Secondly, the Cook County Board passed (in 1977 
and 1980) two tax abatement ordinances, one for 
industrial property and the other for commercial. 



75 



Each permits a 60-percent property tax exemption 
over 13 years for new or substantially renovated 
facilities under certain very broadly defined condi- 
tions. Both can have significant negative impacts on 
the tax base, but the commercial abatement is poten- 
tially more damaging because there is so much more 
new construction to which it might be granted. The 
law states that it can be offered only in blighted areas, 
but its first proposed use is for Chicago's North Loop 
Hilton development. If the Assessor approves the City 
of Chicago's request, in effect declaring the North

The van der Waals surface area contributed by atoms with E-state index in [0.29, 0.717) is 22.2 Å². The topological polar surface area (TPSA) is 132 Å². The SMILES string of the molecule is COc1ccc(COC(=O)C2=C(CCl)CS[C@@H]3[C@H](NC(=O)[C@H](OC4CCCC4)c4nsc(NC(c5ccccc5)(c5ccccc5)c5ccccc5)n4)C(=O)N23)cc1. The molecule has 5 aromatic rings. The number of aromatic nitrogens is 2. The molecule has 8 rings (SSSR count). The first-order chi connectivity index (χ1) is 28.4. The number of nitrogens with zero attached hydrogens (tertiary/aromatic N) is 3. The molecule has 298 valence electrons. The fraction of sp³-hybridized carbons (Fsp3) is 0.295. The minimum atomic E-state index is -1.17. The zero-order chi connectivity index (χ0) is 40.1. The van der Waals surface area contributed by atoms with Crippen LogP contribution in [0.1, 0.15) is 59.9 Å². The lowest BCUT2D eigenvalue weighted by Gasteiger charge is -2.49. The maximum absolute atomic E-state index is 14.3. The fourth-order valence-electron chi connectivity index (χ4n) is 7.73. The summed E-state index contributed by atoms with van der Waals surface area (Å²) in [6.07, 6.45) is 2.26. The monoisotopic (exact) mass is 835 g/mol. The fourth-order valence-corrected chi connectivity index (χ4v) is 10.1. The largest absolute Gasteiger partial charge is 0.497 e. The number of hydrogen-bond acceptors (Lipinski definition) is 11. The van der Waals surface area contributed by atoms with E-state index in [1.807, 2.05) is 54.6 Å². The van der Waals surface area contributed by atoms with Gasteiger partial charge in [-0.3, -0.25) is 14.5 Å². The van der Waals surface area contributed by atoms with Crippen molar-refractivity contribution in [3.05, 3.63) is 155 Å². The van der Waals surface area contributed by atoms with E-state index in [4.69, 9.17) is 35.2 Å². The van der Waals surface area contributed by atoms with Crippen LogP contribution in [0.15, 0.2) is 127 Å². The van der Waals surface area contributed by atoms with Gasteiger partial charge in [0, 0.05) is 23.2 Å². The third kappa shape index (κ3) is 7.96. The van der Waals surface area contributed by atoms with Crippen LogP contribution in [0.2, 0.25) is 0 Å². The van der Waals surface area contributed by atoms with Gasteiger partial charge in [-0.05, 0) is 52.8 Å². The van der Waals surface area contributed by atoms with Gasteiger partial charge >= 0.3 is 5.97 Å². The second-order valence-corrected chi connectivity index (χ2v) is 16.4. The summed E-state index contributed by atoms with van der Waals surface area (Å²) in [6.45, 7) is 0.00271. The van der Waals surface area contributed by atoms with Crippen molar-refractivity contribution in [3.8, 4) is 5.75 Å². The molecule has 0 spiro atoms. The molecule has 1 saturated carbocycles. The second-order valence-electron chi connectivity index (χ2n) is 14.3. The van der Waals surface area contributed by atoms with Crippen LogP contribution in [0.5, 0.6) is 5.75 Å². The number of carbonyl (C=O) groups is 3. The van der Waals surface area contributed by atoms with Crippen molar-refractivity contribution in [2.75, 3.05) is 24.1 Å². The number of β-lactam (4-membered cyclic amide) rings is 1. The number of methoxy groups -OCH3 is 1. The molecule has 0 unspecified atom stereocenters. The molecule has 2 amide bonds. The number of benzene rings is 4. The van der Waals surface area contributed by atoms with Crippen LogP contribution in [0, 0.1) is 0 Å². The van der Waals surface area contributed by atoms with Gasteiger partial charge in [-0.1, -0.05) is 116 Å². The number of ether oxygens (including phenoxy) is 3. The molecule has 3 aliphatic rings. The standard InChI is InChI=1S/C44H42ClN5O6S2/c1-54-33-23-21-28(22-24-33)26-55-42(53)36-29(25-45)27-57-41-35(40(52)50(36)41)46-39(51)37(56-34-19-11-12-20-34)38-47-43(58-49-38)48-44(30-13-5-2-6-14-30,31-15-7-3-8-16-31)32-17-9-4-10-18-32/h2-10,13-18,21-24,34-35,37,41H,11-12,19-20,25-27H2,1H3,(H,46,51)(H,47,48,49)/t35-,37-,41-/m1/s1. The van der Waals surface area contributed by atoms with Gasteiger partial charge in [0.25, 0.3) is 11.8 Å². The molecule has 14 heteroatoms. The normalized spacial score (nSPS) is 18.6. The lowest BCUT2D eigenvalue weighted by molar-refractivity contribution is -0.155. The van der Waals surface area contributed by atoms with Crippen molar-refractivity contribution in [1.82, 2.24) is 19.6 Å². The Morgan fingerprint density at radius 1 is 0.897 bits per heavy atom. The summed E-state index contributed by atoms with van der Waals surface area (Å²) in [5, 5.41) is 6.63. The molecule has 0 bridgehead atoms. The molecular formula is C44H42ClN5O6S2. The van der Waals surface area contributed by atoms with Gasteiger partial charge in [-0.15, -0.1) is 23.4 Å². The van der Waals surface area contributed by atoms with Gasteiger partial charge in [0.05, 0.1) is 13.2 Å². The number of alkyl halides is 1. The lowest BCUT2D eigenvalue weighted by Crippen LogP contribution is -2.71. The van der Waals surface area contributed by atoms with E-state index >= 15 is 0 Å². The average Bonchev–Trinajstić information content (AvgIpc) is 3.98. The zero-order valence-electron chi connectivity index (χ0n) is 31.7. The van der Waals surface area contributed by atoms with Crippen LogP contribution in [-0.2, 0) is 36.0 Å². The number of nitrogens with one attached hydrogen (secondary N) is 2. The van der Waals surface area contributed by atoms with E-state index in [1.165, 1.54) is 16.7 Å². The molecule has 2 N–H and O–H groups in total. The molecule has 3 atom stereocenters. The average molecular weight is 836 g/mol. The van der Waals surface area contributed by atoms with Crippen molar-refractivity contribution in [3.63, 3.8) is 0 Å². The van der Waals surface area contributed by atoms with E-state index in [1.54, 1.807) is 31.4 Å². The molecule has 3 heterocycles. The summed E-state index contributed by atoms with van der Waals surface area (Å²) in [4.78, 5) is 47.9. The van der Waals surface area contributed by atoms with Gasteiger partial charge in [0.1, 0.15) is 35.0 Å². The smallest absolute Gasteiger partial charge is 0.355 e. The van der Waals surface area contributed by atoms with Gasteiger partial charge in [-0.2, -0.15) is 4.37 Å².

Loop "blighted," then a precedent will be set for every 
large hotel, office, or retail development in the future 
to claim a similar abatement. The result will be a 
definite shifting of the tax burden to residential 
taxpayers. This, of course, means an increase in the 
dollar amount of the tax burden differentials resulting 
from other assessment nonuniformities. 

Policy Options 

What can be done to improve the situation now, 
and to prevent similar problems from recurring in the 
future? Four broad policy areas suggest themselves: 

1. Promote better and more frequent citizen review of 
assessment performance. In order for this to be 
achieved, it is necessary that there be a strong state 
freedom of information law. The terms of such a law 
must provide that all records and data used in 
assessing, as well as the final assessments, be made 
available. Furthermore, data must be made available 
in any form used by the assessing jurisdiction, includ-